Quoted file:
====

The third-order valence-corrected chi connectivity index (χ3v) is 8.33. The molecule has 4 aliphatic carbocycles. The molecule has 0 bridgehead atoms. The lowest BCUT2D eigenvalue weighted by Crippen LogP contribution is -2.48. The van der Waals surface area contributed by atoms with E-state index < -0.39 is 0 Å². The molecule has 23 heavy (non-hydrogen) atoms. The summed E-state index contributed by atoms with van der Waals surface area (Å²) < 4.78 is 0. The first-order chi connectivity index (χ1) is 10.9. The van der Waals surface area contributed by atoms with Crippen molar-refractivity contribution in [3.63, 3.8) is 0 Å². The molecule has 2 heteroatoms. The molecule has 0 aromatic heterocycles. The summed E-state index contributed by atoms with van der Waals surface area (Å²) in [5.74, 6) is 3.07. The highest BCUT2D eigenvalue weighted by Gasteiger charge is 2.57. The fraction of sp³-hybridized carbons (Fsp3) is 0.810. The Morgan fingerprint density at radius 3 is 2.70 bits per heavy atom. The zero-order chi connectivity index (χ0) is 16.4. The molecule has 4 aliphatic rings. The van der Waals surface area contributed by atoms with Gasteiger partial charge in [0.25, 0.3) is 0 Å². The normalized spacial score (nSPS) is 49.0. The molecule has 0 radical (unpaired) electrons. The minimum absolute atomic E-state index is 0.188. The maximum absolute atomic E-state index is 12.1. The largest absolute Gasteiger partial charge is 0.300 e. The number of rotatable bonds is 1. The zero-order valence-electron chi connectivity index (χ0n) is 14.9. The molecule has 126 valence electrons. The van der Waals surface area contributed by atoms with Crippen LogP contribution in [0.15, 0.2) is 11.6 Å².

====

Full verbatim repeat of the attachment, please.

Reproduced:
The third-order valence-corrected chi connectivity index (χ3v) is 8.33. The molecule has 4 aliphatic carbocycles. The molecule has 0 bridgehead atoms. The lowest BCUT2D eigenvalue weighted by Crippen LogP contribution is -2.48. The van der Waals surface area contributed by atoms with E-state index < -0.39 is 0 Å². The molecule has 23 heavy (non-hydrogen) atoms. The summed E-state index contributed by atoms with van der Waals surface area (Å²) < 4.78 is 0. The first-order chi connectivity index (χ1) is 10.9. The van der Waals surface area contributed by atoms with Crippen molar-refractivity contribution in [3.63, 3.8) is 0 Å². The molecule has 2 heteroatoms. The molecule has 0 aromatic heterocycles. The summed E-state index contributed by atoms with van der Waals surface area (Å²) in [5.74, 6) is 3.07. The highest BCUT2D eigenvalue weighted by Gasteiger charge is 2.57. The fraction of sp³-hybridized carbons (Fsp3) is 0.810. The Morgan fingerprint density at radius 3 is 2.70 bits per heavy atom. The zero-order chi connectivity index (χ0) is 16.4. The molecule has 4 aliphatic rings. The van der Waals surface area contributed by atoms with Gasteiger partial charge in [0.25, 0.3) is 0 Å². The normalized spacial score (nSPS) is 49.0. The molecule has 0 radical (unpaired) electrons. The minimum absolute atomic E-state index is 0.188. The maximum absolute atomic E-state index is 12.1. The largest absolute Gasteiger partial charge is 0.300 e. The number of rotatable bonds is 1. The zero-order valence-electron chi connectivity index (χ0n) is 14.9. The molecule has 126 valence electrons. The van der Waals surface area contributed by atoms with Crippen LogP contribution in [0.15, 0.2) is 11.6 Å².